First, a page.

By Chris Renwick
A brand new and leading edge account of British sociology's highbrow origins that makes use of formerly unknown archival assets to teach how the field's forgotten roots in a overdue 19th and early twentieth-century debate approximately biology may help us comprehend either its next improvement and destiny capability.
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Additional info for British Sociology’s Lost Biological Roots: A History of Futures Past
This state of affairs can be gleaned from the contents of history of science journals, which have come to be dominated by an ever-growing body of constructivist studies that focus on issues such as laboratory skills and the communication of evidence to audiences – a collection of interests that are often grouped under the heading ‘making knowledge’. 28 For this reason, this book focuses on the connections between thinking and doing in scientific practice and, in so doing, aims to transcend the dichotomy between intellectual and practical activity that has bedevilled the contemporary historiography of science.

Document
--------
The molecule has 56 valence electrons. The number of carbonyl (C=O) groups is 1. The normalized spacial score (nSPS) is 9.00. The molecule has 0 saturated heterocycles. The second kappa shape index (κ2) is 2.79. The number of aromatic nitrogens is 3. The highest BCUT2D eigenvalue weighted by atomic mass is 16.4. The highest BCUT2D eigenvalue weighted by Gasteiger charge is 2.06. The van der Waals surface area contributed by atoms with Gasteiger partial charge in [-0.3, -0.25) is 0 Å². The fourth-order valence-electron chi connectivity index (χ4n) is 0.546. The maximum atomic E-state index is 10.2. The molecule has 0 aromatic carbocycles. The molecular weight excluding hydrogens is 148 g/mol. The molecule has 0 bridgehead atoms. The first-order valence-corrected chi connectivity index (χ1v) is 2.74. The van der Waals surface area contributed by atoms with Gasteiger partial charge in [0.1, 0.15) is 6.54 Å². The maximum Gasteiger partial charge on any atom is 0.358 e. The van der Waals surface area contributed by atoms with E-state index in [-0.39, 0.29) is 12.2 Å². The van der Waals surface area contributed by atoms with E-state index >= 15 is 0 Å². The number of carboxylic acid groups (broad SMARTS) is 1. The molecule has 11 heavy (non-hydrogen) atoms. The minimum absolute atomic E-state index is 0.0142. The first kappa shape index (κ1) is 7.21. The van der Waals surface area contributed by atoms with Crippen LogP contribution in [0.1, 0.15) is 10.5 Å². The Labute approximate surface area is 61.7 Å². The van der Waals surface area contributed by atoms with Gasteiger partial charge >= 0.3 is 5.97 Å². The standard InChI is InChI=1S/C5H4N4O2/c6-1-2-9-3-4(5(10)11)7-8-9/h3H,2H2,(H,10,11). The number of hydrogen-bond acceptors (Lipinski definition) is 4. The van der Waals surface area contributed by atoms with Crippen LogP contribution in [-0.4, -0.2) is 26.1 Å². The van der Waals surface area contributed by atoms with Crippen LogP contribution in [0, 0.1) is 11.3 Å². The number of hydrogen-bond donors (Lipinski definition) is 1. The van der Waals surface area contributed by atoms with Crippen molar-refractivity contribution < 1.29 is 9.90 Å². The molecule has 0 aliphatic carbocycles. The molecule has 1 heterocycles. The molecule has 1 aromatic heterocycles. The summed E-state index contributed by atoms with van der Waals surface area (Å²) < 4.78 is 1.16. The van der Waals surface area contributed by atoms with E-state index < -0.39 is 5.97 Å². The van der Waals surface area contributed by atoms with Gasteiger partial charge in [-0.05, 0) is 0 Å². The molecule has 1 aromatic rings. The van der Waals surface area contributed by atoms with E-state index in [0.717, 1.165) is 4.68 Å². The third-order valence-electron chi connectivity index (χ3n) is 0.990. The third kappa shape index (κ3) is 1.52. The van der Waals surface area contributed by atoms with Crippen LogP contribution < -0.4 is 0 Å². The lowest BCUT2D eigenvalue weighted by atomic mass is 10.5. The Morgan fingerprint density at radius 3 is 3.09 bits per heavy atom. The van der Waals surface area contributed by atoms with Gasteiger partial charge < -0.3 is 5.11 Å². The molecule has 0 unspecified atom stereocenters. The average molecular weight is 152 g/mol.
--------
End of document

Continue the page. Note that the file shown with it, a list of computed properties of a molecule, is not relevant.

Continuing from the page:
Section F covered not just ‘Economic Science’, which clearly dealt in facts, ‘scientific determination and numerical expression’, but also ‘Vital Statistics’, which gave an overview of matters such as mortality and crime. 71 Furthermore, such questions had been discussed at the BAAS since its inception by the finest of scientific minds, including Charles Babbage, Thomas Tooke, Nassau Senior, Edwin Chadwick, Jevons, and Quetelet. In this sense, Farr argued, the accusation that Section F was somehow unscientific was not one that rang true.
Malthus’ principle of population explained the relationship between a people and its means of subsistence as a matter of natural law. Furthermore, the wages-fund doctrine, which described the relationship between wages and the economy as a whole, claimed that the earnings of labourers were paid from a fixed allocation of capital. 11 The development of this laissez-faire system of thought took place alongside a series of important economic and political changes in the UK. On the one hand, the British economy was transformed by steam power and other new industrial processes.